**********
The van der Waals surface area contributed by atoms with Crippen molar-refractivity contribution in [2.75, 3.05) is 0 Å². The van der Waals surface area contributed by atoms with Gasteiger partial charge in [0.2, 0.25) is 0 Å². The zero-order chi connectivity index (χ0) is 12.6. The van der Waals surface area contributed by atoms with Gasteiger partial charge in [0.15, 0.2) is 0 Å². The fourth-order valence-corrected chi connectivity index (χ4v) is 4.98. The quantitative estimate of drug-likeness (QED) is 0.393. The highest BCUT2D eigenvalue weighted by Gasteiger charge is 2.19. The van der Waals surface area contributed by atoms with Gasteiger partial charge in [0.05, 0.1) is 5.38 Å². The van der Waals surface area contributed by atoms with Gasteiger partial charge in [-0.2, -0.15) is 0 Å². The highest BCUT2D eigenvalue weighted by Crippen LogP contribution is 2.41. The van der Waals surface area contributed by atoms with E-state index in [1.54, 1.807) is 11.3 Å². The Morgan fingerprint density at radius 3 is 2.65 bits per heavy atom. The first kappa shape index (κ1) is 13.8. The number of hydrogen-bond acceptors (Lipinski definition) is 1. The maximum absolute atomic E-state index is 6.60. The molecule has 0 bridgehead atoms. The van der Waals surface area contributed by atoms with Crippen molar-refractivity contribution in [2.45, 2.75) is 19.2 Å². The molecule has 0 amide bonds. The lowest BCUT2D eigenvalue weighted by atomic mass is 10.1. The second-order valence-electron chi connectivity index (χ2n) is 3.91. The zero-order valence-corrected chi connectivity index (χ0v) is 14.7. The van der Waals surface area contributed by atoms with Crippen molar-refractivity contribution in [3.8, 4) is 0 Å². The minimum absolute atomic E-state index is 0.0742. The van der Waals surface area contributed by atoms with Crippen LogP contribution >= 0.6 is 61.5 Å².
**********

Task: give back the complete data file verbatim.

The van der Waals surface area contributed by atoms with Crippen molar-refractivity contribution in [2.75, 3.05) is 0 Å². The van der Waals surface area contributed by atoms with Gasteiger partial charge in [0.2, 0.25) is 0 Å². The zero-order chi connectivity index (χ0) is 12.6. The van der Waals surface area contributed by atoms with Gasteiger partial charge in [0.15, 0.2) is 0 Å². The fourth-order valence-corrected chi connectivity index (χ4v) is 4.98. The quantitative estimate of drug-likeness (QED) is 0.393. The highest BCUT2D eigenvalue weighted by Gasteiger charge is 2.19. The van der Waals surface area contributed by atoms with Gasteiger partial charge in [0.05, 0.1) is 5.38 Å². The van der Waals surface area contributed by atoms with Gasteiger partial charge in [-0.2, -0.15) is 0 Å². The highest BCUT2D eigenvalue weighted by Crippen LogP contribution is 2.41. The van der Waals surface area contributed by atoms with E-state index in [1.54, 1.807) is 11.3 Å². The Morgan fingerprint density at radius 3 is 2.65 bits per heavy atom. The first kappa shape index (κ1) is 13.8. The number of hydrogen-bond acceptors (Lipinski definition) is 1. The maximum absolute atomic E-state index is 6.60. The molecule has 0 bridgehead atoms. The van der Waals surface area contributed by atoms with Crippen molar-refractivity contribution in [2.45, 2.75) is 19.2 Å². The molecule has 0 amide bonds. The lowest BCUT2D eigenvalue weighted by atomic mass is 10.1. The second-order valence-electron chi connectivity index (χ2n) is 3.91. The zero-order valence-corrected chi connectivity index (χ0v) is 14.7. The van der Waals surface area contributed by atoms with Crippen molar-refractivity contribution in [3.8, 4) is 0 Å². The minimum absolute atomic E-state index is 0.0742. The van der Waals surface area contributed by atoms with Crippen LogP contribution >= 0.6 is 61.5 Å².